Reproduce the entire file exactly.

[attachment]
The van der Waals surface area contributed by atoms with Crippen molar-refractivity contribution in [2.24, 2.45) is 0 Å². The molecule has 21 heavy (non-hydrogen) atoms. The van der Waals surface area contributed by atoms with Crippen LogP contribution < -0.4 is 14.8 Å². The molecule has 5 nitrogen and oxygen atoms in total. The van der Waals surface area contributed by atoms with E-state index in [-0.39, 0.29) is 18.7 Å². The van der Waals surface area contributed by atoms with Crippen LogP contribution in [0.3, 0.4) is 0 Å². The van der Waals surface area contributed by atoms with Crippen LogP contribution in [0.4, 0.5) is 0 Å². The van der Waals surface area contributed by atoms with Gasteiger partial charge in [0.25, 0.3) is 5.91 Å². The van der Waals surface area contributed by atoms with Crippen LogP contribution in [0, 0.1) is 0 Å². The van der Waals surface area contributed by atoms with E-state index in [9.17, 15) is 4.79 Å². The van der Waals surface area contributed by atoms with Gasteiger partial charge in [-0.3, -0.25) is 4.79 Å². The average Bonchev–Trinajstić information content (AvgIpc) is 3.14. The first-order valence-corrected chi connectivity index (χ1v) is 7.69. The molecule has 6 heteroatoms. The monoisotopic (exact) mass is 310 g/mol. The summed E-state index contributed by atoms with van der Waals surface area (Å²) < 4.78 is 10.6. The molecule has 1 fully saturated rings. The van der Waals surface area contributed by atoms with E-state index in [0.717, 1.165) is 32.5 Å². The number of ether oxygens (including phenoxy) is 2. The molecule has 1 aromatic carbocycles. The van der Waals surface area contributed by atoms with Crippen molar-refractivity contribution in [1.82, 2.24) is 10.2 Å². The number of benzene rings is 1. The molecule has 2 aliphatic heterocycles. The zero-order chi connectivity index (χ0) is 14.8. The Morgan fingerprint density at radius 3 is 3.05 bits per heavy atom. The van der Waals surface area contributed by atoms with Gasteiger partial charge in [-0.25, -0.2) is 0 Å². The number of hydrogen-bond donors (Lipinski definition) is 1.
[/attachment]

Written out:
The van der Waals surface area contributed by atoms with Crippen molar-refractivity contribution in [2.24, 2.45) is 0 Å². The molecule has 21 heavy (non-hydrogen) atoms. The van der Waals surface area contributed by atoms with Crippen LogP contribution < -0.4 is 14.8 Å². The molecule has 5 nitrogen and oxygen atoms in total. The van der Waals surface area contributed by atoms with E-state index in [-0.39, 0.29) is 18.7 Å². The van der Waals surface area contributed by atoms with Crippen LogP contribution in [0.3, 0.4) is 0 Å². The van der Waals surface area contributed by atoms with Crippen LogP contribution in [0.4, 0.5) is 0 Å². The van der Waals surface area contributed by atoms with Gasteiger partial charge in [0.25, 0.3) is 5.91 Å². The van der Waals surface area contributed by atoms with Crippen LogP contribution in [0, 0.1) is 0 Å². The van der Waals surface area contributed by atoms with E-state index in [9.17, 15) is 4.79 Å². The van der Waals surface area contributed by atoms with Gasteiger partial charge in [-0.3, -0.25) is 4.79 Å². The average Bonchev–Trinajstić information content (AvgIpc) is 3.14. The first-order valence-corrected chi connectivity index (χ1v) is 7.69. The molecule has 6 heteroatoms. The monoisotopic (exact) mass is 310 g/mol. The summed E-state index contributed by atoms with van der Waals surface area (Å²) < 4.78 is 10.6. The molecule has 1 fully saturated rings. The van der Waals surface area contributed by atoms with E-state index in [0.717, 1.165) is 32.5 Å². The number of ether oxygens (including phenoxy) is 2. The molecule has 1 aromatic carbocycles. The van der Waals surface area contributed by atoms with Crippen molar-refractivity contribution in [1.82, 2.24) is 10.2 Å². The number of benzene rings is 1. The molecule has 2 aliphatic heterocycles. The zero-order chi connectivity index (χ0) is 14.8. The Morgan fingerprint density at radius 3 is 3.05 bits per heavy atom. The van der Waals surface area contributed by atoms with Gasteiger partial charge in [-0.25, -0.2) is 0 Å². The number of hydrogen-bond donors (Lipinski definition) is 1.